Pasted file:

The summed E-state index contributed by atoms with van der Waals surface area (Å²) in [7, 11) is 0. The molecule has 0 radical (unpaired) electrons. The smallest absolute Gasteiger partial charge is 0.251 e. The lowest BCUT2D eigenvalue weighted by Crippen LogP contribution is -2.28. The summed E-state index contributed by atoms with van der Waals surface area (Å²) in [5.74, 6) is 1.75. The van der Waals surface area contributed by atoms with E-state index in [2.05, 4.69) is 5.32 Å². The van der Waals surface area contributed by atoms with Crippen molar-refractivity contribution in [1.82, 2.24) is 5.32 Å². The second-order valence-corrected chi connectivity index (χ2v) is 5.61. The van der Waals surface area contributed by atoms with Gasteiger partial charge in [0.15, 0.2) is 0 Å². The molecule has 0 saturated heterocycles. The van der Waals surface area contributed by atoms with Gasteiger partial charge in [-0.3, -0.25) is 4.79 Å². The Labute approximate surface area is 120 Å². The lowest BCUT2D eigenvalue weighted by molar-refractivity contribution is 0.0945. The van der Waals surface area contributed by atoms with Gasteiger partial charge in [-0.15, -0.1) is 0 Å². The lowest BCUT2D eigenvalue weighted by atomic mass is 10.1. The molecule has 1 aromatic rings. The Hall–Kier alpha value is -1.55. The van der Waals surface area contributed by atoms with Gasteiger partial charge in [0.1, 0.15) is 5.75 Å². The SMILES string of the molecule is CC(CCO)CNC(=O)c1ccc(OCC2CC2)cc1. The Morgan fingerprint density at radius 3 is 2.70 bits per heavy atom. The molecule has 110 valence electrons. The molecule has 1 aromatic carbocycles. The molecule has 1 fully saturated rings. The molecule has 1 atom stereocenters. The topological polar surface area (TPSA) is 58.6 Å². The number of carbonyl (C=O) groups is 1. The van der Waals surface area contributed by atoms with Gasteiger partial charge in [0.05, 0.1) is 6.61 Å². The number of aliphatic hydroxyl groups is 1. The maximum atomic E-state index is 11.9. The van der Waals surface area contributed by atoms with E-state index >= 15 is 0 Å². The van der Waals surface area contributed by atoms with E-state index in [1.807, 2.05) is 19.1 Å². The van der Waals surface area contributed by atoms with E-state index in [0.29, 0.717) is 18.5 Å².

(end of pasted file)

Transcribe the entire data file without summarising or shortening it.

The summed E-state index contributed by atoms with van der Waals surface area (Å²) in [7, 11) is 0. The molecule has 0 radical (unpaired) electrons. The smallest absolute Gasteiger partial charge is 0.251 e. The lowest BCUT2D eigenvalue weighted by Crippen LogP contribution is -2.28. The summed E-state index contributed by atoms with van der Waals surface area (Å²) in [5.74, 6) is 1.75. The van der Waals surface area contributed by atoms with E-state index in [2.05, 4.69) is 5.32 Å². The van der Waals surface area contributed by atoms with Crippen molar-refractivity contribution in [1.82, 2.24) is 5.32 Å². The second-order valence-corrected chi connectivity index (χ2v) is 5.61. The van der Waals surface area contributed by atoms with Gasteiger partial charge in [0.15, 0.2) is 0 Å². The molecule has 0 saturated heterocycles. The van der Waals surface area contributed by atoms with Gasteiger partial charge in [-0.3, -0.25) is 4.79 Å². The Labute approximate surface area is 120 Å². The lowest BCUT2D eigenvalue weighted by molar-refractivity contribution is 0.0945. The van der Waals surface area contributed by atoms with Gasteiger partial charge in [-0.15, -0.1) is 0 Å². The lowest BCUT2D eigenvalue weighted by atomic mass is 10.1. The molecule has 1 aromatic rings. The Hall–Kier alpha value is -1.55. The van der Waals surface area contributed by atoms with Gasteiger partial charge in [0.1, 0.15) is 5.75 Å². The SMILES string of the molecule is CC(CCO)CNC(=O)c1ccc(OCC2CC2)cc1. The Morgan fingerprint density at radius 3 is 2.70 bits per heavy atom. The molecule has 110 valence electrons. The molecule has 1 aromatic carbocycles. The molecule has 1 fully saturated rings. The molecule has 1 atom stereocenters. The topological polar surface area (TPSA) is 58.6 Å². The number of carbonyl (C=O) groups is 1. The van der Waals surface area contributed by atoms with Gasteiger partial charge in [0.05, 0.1) is 6.61 Å². The number of aliphatic hydroxyl groups is 1. The maximum atomic E-state index is 11.9. The van der Waals surface area contributed by atoms with E-state index >= 15 is 0 Å². The van der Waals surface area contributed by atoms with E-state index in [1.807, 2.05) is 19.1 Å². The van der Waals surface area contributed by atoms with E-state index in [0.29, 0.717) is 18.5 Å².